In a wide-ranging early '90s interview at the National Museum of American History, he reminisced about the Model 100, calling it "in a sense my favorite machine": https://americanhistory.si.edu/comphist/gates.htm#tc35
You can tell an old school basic professional programmer from the Pet and Apple ][ Days by how they break out of Loops.
(Possibly) interesting trivia: the linked article mentions the AP used a typesetting system called ATEX. This was a big dedicated terminal/server system that basically used plain text with markup, similar to troff or LaTeX, although the markup was entirely different. The team that created ATEX split up and created two different pieces of software, both inspired by ATEX. One team created a DOS word processor called XyWrite, which was used by some major publications well into the 1990s and possibly into this century. (IIRC, it was also used to issue US Supreme Court rulings for many, many years!) The other team created PageMaker, one of the very first GUI desktop publishing programs. To the best of my knowledge, every version of PageMaker -- as well as the first couple of versions of its successor InDesign, and contemporary versions of its major competitor, Quark XPress -- could natively import XyWrite files. (While XyWrite is no more, it has its own successor program, an academic-focused Windows word processor called Nota Bene.)
I hated that thing!
The extra long battery life made this application possible.
In spite of being warehouse workers they were a very smart bunch. There were several other things they had automated as well. I was young at the time and was only interested in video game, so never picked up programming until later.
They were networked though, as they were not attached to forklifts
By the end of the 80s, the floppy disks with the code were running a bit thin!
That company made non-prescription drugs
Part 1. https://www.youtube.com/watch?v=p8-HfGTCcCk
Part 2. https://www.youtube.com/watch?v=S8Vagc0FJK8
Part 3 (final):
There were microphones at each typewriter, and at the computer. When the on-air talent tossed to the newsroom for a live report, the journalism factory noises in the background were real.
This is a great story. It helps that it is told by a professional writer, but it's also a special time in the history of tech. I remember lusting after this gadget when I was a kid. I remember that there was a time when a local Radio Shack in Akron listed the price incorrectly very low and there was a run on the model 100 when people found out. When I showed up they were sold out.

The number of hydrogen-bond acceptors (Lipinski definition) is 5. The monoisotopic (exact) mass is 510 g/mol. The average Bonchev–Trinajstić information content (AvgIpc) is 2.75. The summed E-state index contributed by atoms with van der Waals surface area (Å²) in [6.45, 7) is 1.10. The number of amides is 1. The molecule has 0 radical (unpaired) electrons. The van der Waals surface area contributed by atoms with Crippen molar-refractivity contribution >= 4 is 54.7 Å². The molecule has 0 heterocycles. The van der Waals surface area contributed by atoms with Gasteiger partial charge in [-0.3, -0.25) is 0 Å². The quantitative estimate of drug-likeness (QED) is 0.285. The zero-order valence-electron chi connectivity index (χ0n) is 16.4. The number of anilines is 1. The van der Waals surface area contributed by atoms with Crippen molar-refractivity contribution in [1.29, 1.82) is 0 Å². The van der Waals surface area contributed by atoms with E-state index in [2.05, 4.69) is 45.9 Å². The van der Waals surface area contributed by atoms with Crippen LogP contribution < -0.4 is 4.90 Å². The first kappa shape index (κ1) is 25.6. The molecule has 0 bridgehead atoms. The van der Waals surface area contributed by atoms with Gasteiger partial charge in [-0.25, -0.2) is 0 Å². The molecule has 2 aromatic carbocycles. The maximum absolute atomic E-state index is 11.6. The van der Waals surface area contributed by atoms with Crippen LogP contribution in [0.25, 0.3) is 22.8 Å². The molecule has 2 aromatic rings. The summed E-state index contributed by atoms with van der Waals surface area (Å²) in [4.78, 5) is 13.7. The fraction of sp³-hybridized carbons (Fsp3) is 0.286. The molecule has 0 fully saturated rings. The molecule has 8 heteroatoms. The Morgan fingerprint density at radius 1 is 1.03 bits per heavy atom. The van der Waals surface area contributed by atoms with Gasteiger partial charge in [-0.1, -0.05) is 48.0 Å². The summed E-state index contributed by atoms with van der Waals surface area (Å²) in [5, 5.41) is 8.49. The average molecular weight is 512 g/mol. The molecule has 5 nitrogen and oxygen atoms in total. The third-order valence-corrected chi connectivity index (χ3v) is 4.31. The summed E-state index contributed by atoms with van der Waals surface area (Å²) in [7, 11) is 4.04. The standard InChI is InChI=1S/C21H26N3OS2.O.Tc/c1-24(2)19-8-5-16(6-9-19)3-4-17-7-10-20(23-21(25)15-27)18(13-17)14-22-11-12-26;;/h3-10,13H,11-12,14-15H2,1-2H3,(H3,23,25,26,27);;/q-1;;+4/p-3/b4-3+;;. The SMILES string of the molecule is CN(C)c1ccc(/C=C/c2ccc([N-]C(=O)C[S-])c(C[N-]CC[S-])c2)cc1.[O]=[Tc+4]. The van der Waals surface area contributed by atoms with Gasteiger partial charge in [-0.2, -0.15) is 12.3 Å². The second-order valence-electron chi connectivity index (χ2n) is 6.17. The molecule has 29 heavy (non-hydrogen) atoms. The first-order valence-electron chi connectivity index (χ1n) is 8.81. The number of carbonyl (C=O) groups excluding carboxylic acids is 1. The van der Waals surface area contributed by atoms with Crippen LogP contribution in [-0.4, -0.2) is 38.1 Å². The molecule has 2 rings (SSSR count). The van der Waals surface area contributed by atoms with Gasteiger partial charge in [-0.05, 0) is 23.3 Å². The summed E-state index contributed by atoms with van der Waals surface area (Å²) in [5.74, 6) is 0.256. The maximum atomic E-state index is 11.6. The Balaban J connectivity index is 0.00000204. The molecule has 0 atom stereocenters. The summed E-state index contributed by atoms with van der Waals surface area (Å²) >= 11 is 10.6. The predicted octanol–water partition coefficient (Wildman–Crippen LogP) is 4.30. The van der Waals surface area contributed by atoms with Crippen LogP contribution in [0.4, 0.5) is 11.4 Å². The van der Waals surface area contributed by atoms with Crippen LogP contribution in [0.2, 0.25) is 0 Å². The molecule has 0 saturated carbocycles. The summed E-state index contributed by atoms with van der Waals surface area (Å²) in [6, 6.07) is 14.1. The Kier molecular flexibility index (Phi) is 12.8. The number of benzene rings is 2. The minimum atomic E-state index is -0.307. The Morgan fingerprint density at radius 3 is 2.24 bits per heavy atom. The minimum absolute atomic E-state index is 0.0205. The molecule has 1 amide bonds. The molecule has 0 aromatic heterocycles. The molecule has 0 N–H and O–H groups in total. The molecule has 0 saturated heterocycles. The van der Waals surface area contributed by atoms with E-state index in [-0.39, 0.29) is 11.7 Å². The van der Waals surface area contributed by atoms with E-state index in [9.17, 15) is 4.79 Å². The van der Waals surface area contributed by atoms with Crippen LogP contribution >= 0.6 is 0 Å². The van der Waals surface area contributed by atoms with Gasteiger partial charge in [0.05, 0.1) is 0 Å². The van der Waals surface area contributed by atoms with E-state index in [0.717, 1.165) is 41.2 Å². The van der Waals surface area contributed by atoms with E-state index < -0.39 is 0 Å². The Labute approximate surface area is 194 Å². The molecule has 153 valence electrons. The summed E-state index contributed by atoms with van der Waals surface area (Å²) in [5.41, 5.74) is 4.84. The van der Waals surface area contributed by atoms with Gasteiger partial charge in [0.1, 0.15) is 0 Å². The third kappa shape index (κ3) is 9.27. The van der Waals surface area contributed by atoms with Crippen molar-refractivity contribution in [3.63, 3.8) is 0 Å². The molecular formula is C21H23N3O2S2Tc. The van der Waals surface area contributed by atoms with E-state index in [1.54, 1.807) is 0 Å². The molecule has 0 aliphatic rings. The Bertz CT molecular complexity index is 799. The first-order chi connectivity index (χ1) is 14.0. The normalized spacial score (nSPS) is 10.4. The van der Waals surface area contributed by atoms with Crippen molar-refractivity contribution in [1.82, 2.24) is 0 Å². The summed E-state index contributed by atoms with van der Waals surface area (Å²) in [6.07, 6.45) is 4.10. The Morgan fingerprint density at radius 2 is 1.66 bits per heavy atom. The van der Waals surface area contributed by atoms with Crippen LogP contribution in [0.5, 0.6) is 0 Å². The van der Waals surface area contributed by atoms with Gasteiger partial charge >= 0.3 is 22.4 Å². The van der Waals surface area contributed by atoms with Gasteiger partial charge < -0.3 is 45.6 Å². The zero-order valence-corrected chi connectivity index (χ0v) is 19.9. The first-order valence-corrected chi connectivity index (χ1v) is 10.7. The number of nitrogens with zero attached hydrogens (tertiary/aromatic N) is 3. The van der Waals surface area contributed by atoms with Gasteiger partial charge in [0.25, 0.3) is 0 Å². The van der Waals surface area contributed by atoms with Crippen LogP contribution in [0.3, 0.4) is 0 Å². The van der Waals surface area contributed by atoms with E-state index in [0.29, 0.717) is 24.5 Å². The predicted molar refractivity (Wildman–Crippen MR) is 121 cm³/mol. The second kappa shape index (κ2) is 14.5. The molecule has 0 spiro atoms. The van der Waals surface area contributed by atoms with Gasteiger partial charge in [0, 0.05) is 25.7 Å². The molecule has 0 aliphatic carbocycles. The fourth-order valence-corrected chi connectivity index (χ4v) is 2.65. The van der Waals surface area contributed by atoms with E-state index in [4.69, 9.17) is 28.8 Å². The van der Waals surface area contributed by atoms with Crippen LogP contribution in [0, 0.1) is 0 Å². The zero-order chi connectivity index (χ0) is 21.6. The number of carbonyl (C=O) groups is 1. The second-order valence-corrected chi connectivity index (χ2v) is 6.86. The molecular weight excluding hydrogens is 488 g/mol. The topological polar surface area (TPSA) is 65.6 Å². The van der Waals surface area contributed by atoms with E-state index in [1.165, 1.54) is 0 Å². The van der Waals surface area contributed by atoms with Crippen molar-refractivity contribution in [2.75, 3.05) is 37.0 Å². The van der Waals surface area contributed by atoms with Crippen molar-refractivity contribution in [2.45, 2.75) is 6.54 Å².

Oh, the fun of watching those two asterisk's blinking in the top corner of the screen while it loaded your latest creation from the cassette drive...
The McBin was basically useless, but I always set it up heading into a lunch or dinner rush because it meant I got to play with the TRS-80.
Other than that, it would be nice to be able to take a note on it and transfer it to a modern computer. Not sure the easiest way to hook that up as I have no disk or cassette drive for it. Maybe a cable to go from cassette interface to audio and some software to decode the audio signal that would record to cassette?
Also not sure the easiest way to load Zork.
If you're in Vienna, you can come see the Olivetti, as well as a suite of other machines, at my TIMETRON2019 exhibit, where we have done new and interesting things with a ton of old systems:
More details here:
I won't be on the right continent to enjoy TIMETRON2019, but I'd love to know more about how you integrated the Pi with your M10. Was there anything difficult about the software/hardware? Can you share some photos?
I'll try to take some pics at the next BOOTSESSION, as I'm away from the exhibit for a few days - I'll ping you when I get them up somewhere.
Start by taking notes on the Selectric and folks will appreciate the relative quiet of the 100.
Isn't that six letters followed by a space?
Fun fact: The Model 100 has a year 2000 bug - the dates in the main menu are hard coded to 19XX.
It was my job to reverse engineer the protocols and rewrite the software for DOS so that it could be used on portables like the HP 200LX. A few years later we rewrote it again for Windows.
I'd love to believe that there's still customers out there using the TRS or HP to manage their parking meters.
Anyway, the DSA profile has more of a spherical concave recess, which cups your fingers more than current keyboards.
My first computer was a TRS-80 Model 3, which also had the DSA key profile and I love it. I'm actually saving up to get a keycap set with that profile to replace my current keyset on my daskeyboard mechanical keyboard.
There's an emulator here: https://sourceforge.net/projects/virtualt/
> For example: ``When we talk to God it’s called prayer. When God talks to us it’s called crazy.''
> As bad as that looks on a modern digital screen, it was absolutely jarring to see coming out of a teletype.
Is this why some people mix up grave symbols and apostrophes today?
Edit: Here’s another similar product called the AlphaSmart , but this one was ultimately discontinued.
Does anyone know where could I have one of these repaired? I'd love to boot it up again as it was the first computer I ever owned.
Sadly I'm stuck with Apple's "butterfly" keyboard from one of the lower levels of hell.